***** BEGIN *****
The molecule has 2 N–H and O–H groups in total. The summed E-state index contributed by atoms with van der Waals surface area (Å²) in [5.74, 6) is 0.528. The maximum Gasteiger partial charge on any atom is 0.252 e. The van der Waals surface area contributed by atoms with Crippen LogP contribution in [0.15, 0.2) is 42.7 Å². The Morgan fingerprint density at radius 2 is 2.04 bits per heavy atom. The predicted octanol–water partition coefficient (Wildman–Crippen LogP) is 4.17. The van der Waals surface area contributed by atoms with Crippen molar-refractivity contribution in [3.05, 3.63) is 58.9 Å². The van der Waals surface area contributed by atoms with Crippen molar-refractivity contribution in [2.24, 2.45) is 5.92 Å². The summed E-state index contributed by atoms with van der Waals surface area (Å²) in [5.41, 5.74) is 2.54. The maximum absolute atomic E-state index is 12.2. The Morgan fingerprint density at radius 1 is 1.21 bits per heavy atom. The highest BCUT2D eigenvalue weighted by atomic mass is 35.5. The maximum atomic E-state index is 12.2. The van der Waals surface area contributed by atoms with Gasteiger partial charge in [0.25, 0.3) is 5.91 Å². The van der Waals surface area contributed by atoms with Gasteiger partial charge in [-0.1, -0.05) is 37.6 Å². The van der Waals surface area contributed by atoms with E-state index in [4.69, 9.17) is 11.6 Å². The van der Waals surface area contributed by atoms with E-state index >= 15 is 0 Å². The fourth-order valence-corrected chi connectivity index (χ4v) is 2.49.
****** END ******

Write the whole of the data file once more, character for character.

The molecule has 2 N–H and O–H groups in total. The summed E-state index contributed by atoms with van der Waals surface area (Å²) in [5.74, 6) is 0.528. The maximum Gasteiger partial charge on any atom is 0.252 e. The van der Waals surface area contributed by atoms with Crippen LogP contribution in [0.15, 0.2) is 42.7 Å². The Morgan fingerprint density at radius 2 is 2.04 bits per heavy atom. The predicted octanol–water partition coefficient (Wildman–Crippen LogP) is 4.17. The van der Waals surface area contributed by atoms with Crippen molar-refractivity contribution in [3.05, 3.63) is 58.9 Å². The van der Waals surface area contributed by atoms with Crippen molar-refractivity contribution in [2.24, 2.45) is 5.92 Å². The summed E-state index contributed by atoms with van der Waals surface area (Å²) in [5.41, 5.74) is 2.54. The maximum absolute atomic E-state index is 12.2. The Morgan fingerprint density at radius 1 is 1.21 bits per heavy atom. The highest BCUT2D eigenvalue weighted by atomic mass is 35.5. The maximum atomic E-state index is 12.2. The van der Waals surface area contributed by atoms with Gasteiger partial charge in [0.25, 0.3) is 5.91 Å². The van der Waals surface area contributed by atoms with Gasteiger partial charge in [-0.1, -0.05) is 37.6 Å². The van der Waals surface area contributed by atoms with E-state index in [4.69, 9.17) is 11.6 Å². The van der Waals surface area contributed by atoms with E-state index >= 15 is 0 Å². The fourth-order valence-corrected chi connectivity index (χ4v) is 2.49.